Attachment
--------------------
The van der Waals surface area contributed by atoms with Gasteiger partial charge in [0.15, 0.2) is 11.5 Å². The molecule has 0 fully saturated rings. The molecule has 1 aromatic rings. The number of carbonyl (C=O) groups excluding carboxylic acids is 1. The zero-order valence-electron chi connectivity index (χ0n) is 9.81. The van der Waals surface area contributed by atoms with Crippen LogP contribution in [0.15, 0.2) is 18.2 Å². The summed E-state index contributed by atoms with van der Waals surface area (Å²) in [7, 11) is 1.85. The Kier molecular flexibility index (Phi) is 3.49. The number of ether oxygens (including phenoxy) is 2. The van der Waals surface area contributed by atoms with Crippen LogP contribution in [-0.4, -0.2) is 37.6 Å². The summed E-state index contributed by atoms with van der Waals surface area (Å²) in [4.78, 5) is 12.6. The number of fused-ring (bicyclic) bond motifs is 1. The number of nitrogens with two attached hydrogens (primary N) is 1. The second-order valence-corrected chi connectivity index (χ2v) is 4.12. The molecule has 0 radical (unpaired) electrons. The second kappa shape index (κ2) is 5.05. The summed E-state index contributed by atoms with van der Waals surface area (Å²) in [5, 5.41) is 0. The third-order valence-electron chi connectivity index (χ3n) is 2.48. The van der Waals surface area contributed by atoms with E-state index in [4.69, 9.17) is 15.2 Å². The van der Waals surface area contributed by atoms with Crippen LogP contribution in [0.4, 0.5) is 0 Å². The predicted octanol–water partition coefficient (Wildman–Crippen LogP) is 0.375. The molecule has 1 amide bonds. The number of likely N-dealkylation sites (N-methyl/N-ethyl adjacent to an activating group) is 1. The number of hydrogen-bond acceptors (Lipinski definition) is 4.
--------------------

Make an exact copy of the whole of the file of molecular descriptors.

The van der Waals surface area contributed by atoms with Gasteiger partial charge in [0.15, 0.2) is 11.5 Å². The molecule has 0 fully saturated rings. The molecule has 1 aromatic rings. The number of carbonyl (C=O) groups excluding carboxylic acids is 1. The zero-order valence-electron chi connectivity index (χ0n) is 9.81. The van der Waals surface area contributed by atoms with Crippen LogP contribution in [0.15, 0.2) is 18.2 Å². The summed E-state index contributed by atoms with van der Waals surface area (Å²) in [7, 11) is 1.85. The Kier molecular flexibility index (Phi) is 3.49. The number of ether oxygens (including phenoxy) is 2. The van der Waals surface area contributed by atoms with Crippen LogP contribution in [-0.4, -0.2) is 37.6 Å². The summed E-state index contributed by atoms with van der Waals surface area (Å²) in [4.78, 5) is 12.6. The number of fused-ring (bicyclic) bond motifs is 1. The number of nitrogens with two attached hydrogens (primary N) is 1. The second-order valence-corrected chi connectivity index (χ2v) is 4.12. The molecule has 0 radical (unpaired) electrons. The second kappa shape index (κ2) is 5.05. The summed E-state index contributed by atoms with van der Waals surface area (Å²) in [5, 5.41) is 0. The third-order valence-electron chi connectivity index (χ3n) is 2.48. The van der Waals surface area contributed by atoms with E-state index in [4.69, 9.17) is 15.2 Å². The van der Waals surface area contributed by atoms with Crippen LogP contribution in [0.4, 0.5) is 0 Å². The predicted octanol–water partition coefficient (Wildman–Crippen LogP) is 0.375. The molecule has 1 amide bonds. The number of likely N-dealkylation sites (N-methyl/N-ethyl adjacent to an activating group) is 1. The number of hydrogen-bond acceptors (Lipinski definition) is 4.